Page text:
Knuckleballs

Unpredictable, rare, and occasionally effective…but always entertaining.

Your 2010 San Diego Padres

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I predicted these guys would be terrible.  I dismissed their hot start.  After today’s games, they are a half-game behind Atlanta for the best record in the National League.  So why am I so dumb?

The Padres are 41-29 (23-16 at home and 18-13 at home) and have outscored their opponents by 60 runs.  They’ve scored the sixth-fewest runs in the league but have allowed the fewest.  Adrian Gonzalez continues to pace the offense; he’s hitting 0.310 with 15 home runs and a 0.409 on-base percentage in 70 games.  Their position players have combined for 11.1 WAR so far, over 3 of which have come defensively.  Referencing UZR, Gonzalez, Tony Gwynn Jr., David Eckstein, and Chase Headley have all played terrific defense to this point.  Only one regular (Nick Hundley) shows a below-average UZR.

Both the starting rotation and the bullpen have been worth about 4 wins (the 19 total WAR would put them at about 39 wins given the proration of a 46-win replacement team, so it’s not far off).  Mat Latos and Clayton Richard have pitched very well, each maintaining a FIP around 3.60 through roughly 80 innings.  Both have decreased their walks and home runs, and while Latos has had a little BABIP luck so far, he’s also increased his strikeout rate to more than 8 per 9 innings.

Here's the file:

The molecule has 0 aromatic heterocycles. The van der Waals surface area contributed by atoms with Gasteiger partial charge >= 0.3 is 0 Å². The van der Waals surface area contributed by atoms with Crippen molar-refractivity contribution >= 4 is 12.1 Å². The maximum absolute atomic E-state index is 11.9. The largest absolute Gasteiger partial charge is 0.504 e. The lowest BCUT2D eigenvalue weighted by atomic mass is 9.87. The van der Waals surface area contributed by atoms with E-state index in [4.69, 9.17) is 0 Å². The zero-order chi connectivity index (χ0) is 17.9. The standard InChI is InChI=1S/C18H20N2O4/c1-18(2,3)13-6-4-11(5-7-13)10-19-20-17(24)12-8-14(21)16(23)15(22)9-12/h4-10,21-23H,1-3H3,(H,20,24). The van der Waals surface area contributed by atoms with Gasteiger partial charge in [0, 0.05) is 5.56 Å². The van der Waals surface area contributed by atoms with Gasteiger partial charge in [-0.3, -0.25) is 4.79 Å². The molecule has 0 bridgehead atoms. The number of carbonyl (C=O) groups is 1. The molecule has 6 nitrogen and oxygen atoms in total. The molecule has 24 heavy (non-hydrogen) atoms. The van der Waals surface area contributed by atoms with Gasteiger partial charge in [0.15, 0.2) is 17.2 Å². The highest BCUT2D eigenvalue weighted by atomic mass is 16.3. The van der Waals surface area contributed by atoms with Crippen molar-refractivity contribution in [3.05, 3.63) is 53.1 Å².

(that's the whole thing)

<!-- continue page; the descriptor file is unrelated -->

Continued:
The bullpen is where the Padres really shine though.  So far 17 relievers have been worth at least 0.9 WAR; the Padres have three of them.  Heath Bell and Mike Adams both have been superb (0.9 WAR each), giving up only 2 home runs between them in 61 innings.  Each has struck out more than 10 batters per nine innings and more than 3 times as many hitters as they’ve walked.  The real star though has been Luke Gregerson (1.4 WAR).  Before landing on the DL, he had pitched 35.2 innings, giving up one home run, striking out 35, and walking only 3.  This comes from a guy who walked almost 4 batters per nine innings last year; it all adds up to a 1.42 FIP and 2.16 xFIP.

The fact that the position players have 11.1 WAR, 3 of which have come defensively and 9 of which are “replacement” means that they are a win below replacement with the bats.  All told, they’re not as bad as I might have thought, but they are walking a very fine line.  They rely heavily on their pitching staff, and in particular, their bullpen to win games and don’t have much margin for error.  An improved defense (roughly -1 WAR in 2009) appears to have greatly helped the pitching staff.  That said, what they’ve done to this point is no fluke; they’ve earned their position atop the standings.  The question is whether they can keep it up through the summer; with each passing day, the answer looks more and more like a “yes,” but I’d feel more confident saying that if they found a bat to add to the heart of their order.

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Written by Dan Hennessey

June 22, 2010 at 10:00 PM

Posted in Uncategorized

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